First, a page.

Friday, October 21, 2011

Transcend USB 2.0 Card Reader

Rating: 4 out of 5
Pros: Portable, handy, easy to use and does it's job
Cons: Cap could be lost easy and only fits on one direction
Having long ago lost the cord to our digital camera, I was forced to remove the pictures from it in a ridiculous fashion to share them with relatives who don't have internet access. Take the SD card out of the camera, put it in the laptop. Copy the pictures from the laptop and put them on a flash drive. Take the flash drive to my relative's house and copy the pictures to their computer. Annoying and unnecessary, it was apparently time to pick up a cheap card reader.

Since I wanted to be able to copy files at other people's houses, I obviously had to get an external card reader. Since USB is the most common and everyone has it, that was the obvious choice. I picked up a generic card reader from some random website for $1.99 and free shipping from Hong Kong. Well that was a brilliant idea, it didn't work from the start and got tossed in the trash. Next time I went to a reputable website and picked up the cheapest SD card reader I could find with a good user rating. Being able to read microSD (TransFlash) was a plus, as that means the card in my Motorola Droid could also be used in the card reader if I didn't have my USB cable with me. Also, being able to read SDHC was a major plus. The little 1 GB card in the digital camera is a regular SD card and not HC, but chances are when I upgrade the card it will likely be a SDHC for the extra capacity.

Taking all the factors into account, I ended up choosing the Transcend TS-RDP5K USB Card Reader. Not only does it meet my requirements of being inexpensive, well rated, and reading SD/SDHC/microSD cards, but it also reads MMC, MCplus, MMCmobile, RS-MMC, and Memory Stick Micro (M2) cards. It will also read miniSD, miniSDHC and MMCmicro cards with an adapter (not included).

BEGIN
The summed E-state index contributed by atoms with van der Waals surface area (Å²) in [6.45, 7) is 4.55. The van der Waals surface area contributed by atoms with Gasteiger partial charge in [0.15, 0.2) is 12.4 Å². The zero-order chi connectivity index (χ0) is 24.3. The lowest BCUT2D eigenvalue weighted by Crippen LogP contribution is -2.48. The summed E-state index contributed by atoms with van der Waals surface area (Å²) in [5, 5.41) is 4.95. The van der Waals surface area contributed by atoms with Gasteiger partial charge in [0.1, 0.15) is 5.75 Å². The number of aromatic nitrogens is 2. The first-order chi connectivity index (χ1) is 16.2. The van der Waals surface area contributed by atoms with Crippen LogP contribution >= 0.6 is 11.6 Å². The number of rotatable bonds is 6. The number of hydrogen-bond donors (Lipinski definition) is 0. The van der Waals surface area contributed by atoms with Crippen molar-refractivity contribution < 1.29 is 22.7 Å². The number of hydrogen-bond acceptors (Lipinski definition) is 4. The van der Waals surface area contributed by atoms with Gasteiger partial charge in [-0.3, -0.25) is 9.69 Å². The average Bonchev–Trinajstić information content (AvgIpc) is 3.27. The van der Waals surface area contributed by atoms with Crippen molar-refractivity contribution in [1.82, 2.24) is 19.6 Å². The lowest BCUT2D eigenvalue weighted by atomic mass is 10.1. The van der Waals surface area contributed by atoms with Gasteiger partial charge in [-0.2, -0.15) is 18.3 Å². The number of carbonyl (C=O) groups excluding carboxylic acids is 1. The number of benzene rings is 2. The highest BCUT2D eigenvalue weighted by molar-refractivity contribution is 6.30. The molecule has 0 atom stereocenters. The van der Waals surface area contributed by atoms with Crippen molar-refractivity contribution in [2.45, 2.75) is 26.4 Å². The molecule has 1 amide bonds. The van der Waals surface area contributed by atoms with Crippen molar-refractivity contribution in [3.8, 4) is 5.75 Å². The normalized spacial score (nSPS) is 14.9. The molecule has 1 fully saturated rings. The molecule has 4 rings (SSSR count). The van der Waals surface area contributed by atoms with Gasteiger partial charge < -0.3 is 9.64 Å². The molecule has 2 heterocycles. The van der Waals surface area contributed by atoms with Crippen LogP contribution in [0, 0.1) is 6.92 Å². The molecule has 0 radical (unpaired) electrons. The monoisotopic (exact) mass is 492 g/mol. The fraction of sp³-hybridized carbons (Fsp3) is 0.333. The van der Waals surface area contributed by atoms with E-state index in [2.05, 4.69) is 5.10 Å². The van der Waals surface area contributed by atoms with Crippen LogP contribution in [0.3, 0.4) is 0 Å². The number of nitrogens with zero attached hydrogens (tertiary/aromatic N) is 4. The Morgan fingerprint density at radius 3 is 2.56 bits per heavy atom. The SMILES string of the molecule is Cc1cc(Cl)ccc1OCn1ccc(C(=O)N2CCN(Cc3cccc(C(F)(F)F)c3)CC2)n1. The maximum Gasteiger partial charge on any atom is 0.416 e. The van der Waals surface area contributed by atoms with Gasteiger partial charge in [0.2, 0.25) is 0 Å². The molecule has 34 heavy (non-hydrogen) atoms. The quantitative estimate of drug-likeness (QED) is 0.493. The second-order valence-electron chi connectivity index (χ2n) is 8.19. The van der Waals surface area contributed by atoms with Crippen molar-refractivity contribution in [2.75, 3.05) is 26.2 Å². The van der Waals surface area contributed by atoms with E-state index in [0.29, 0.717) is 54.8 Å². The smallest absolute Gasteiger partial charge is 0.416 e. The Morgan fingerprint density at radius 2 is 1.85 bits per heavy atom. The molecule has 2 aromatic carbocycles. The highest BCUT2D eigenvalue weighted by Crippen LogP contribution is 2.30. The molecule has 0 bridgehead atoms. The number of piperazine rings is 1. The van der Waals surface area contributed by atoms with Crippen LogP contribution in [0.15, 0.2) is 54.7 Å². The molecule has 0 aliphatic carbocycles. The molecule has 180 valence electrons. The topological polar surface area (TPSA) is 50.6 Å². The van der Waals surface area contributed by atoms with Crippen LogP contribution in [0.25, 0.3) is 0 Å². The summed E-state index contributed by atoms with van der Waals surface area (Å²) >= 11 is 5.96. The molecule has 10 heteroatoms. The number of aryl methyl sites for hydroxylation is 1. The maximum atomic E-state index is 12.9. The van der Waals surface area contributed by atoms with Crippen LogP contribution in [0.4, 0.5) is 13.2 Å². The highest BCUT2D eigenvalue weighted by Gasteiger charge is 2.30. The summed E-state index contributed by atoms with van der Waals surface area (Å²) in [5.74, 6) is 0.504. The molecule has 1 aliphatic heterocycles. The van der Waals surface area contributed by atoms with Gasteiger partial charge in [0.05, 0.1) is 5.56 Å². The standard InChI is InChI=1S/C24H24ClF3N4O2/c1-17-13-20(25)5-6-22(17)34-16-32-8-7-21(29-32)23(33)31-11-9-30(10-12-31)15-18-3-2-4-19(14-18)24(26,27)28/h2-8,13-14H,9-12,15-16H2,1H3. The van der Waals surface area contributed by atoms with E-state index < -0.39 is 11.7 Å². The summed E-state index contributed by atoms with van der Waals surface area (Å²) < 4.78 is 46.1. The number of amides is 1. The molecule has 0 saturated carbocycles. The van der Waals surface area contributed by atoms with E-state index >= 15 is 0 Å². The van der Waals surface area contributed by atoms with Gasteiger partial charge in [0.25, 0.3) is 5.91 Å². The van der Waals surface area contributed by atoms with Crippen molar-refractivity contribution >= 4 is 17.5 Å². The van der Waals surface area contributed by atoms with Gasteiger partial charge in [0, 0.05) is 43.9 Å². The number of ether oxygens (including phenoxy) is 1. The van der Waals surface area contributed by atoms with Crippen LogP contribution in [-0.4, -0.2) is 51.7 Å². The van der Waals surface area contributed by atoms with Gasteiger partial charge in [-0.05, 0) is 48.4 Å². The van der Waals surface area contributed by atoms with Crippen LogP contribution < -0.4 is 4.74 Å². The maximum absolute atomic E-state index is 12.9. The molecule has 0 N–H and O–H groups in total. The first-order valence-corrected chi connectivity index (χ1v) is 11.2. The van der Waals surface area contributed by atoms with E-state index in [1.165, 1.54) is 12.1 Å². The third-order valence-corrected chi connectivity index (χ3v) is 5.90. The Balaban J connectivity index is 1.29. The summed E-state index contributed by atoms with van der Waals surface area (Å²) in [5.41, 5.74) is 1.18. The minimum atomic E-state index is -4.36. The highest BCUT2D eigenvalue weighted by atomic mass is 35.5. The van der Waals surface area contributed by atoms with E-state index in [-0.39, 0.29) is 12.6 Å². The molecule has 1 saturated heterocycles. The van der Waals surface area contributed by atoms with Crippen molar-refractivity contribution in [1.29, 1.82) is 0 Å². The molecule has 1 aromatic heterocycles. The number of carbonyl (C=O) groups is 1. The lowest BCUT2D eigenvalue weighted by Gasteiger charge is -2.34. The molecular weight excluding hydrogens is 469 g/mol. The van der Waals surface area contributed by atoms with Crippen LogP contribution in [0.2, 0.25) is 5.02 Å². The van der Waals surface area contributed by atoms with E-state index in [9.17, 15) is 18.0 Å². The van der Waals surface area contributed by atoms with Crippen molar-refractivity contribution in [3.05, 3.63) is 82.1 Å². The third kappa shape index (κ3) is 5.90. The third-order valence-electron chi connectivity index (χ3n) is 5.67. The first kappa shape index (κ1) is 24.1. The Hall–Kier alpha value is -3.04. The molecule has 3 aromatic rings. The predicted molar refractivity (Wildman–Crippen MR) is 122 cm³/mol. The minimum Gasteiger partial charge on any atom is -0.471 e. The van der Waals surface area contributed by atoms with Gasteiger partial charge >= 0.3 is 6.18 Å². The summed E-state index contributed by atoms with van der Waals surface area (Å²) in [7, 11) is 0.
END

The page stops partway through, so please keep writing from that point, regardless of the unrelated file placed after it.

The card reader itself is almost the exact same size as my flash drive at 66.9mm by 22.6mm by 12mm (about 2.5" x 1" x .5"). It weighs 13 grams (about half an ounce) and has an operating temperature of 0ºC (32ºF) to 70ºC (158ºF). It arrived in a colorful retail blister pack with a quick start guide and warranty information card.

The Transcend USB Card Reader is an attractive glossy black color, except for the USB end of the reader which is neon green colored. The name Transcend and company logo are on the top face of the reader, and the FCC sticker is on the bottom face. The cap is also glossy black and devoid of any writing or stickers. The cap looks plain and is unattached to the drive by any means, but unfortunately only fits one direction onto the card reader. That's annoying since it looks exactly on the top as it does on the bottom.

The card reader isn't as bulky as the generic one I previously threw away. Plugging it into a horizontal-facing USB port like on the front of my computer leaves whatever memory card is inserted into the side of it sticking slightly out to the right of the card reader. Plugging it into a vertical-facing USB port in the back of my computer leaves the memory card sticking slightly out the bottom of the card reader. Even a full-size SD card doesn't stick out very far, maybe half the total SD card's width. This lets the card reader leave plenty of room for other USB devices to be plugged in around it without interfering.

Check Flash 1.16.2 shows this Transcend USB Card Reader boasting a read speed of 7.40 MB/s and a write speed of 7.07 MB/s when reading and writing from a standard 1 GB SD card. It was a hair slower with the microSD card out of my Droid, boasting a read speed of 7.19 and a write speed of 6.82 MB/s.

The Transcend TS-RDP5K USB Card Reader is Plug & Play, and requires no drivers with Windows 7/Vista/XP, Mac OS 10.x or later and Linux Kernel 2.6.3 or later.

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